• Students may review their Stafford Loans on the National Student Loan Data System (NSLDS) – nslds.ed.gov. Loans are individually listed and, once registered, the student can view remaining balances, servicer information, school information and much more.

As you can see, a federal student loan is a much better option than a private loan or a credit card. However, do remember that you are responsible for repaying your loan, so don’t borrow more than you need for school-related expenses. If you find that you’re going to have trouble making your payments, be sure to get in touch with your lender as soon as possible to see what arrangements can be made.

Parent Loans

The U. S. Department of Education offers a loan program called the Direct Parent (PLUS) Loan. Parents can borrow a Parent PLUS Loan to help pay your education expenses if you are a dependent, undergraduate student. You must file a FAFSA and be enrolled at least half-time in an eligible program at an eligible school. Parents must be credit worthy to receive the loan.

The Facts Regarding Parent Plus Loans

  • The annual borrowing limit on a Parent PLUS loan is equal to the student’s Estimated Cost of Attendance minus any other financial aid received.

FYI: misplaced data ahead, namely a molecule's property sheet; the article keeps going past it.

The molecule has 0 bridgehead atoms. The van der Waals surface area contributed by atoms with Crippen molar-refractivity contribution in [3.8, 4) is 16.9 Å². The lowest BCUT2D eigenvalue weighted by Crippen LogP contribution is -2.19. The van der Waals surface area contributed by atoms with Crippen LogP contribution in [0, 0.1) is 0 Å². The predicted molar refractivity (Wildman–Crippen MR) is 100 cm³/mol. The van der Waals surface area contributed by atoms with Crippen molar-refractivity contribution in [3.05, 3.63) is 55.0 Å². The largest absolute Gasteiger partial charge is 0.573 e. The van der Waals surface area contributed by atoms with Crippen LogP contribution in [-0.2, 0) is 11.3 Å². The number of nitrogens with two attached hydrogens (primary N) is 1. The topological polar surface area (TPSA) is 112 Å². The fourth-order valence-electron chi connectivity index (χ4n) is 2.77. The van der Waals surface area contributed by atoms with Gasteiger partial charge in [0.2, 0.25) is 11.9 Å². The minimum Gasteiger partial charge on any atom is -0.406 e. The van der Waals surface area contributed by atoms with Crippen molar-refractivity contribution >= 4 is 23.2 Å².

• Parent PLUS loans are the financial responsibility of the parents, not the student.
  • For Parent PLUS Loan interest rates, please visit: studentaid.gov/. Interest is charged on a Parent PLUS Loan from the date of the first disbursement until the loan is paid in full.
  • The Parent PLUS Loan currently requires a fee; the current fee percentage can be found at studentaid.gov/.
  • There are two repayment options available for the Parent PLUS loan: either 60 days after the loan is fully disbursed or to begin repayments six months after the dependent student graduates or ceases to be enrolled on at least a half-time basis.

To apply for the Parent PLUS loan, the parent borrower must complete a Master Promissory Note (MPN) and a loan application by visiting studentaid.gov/.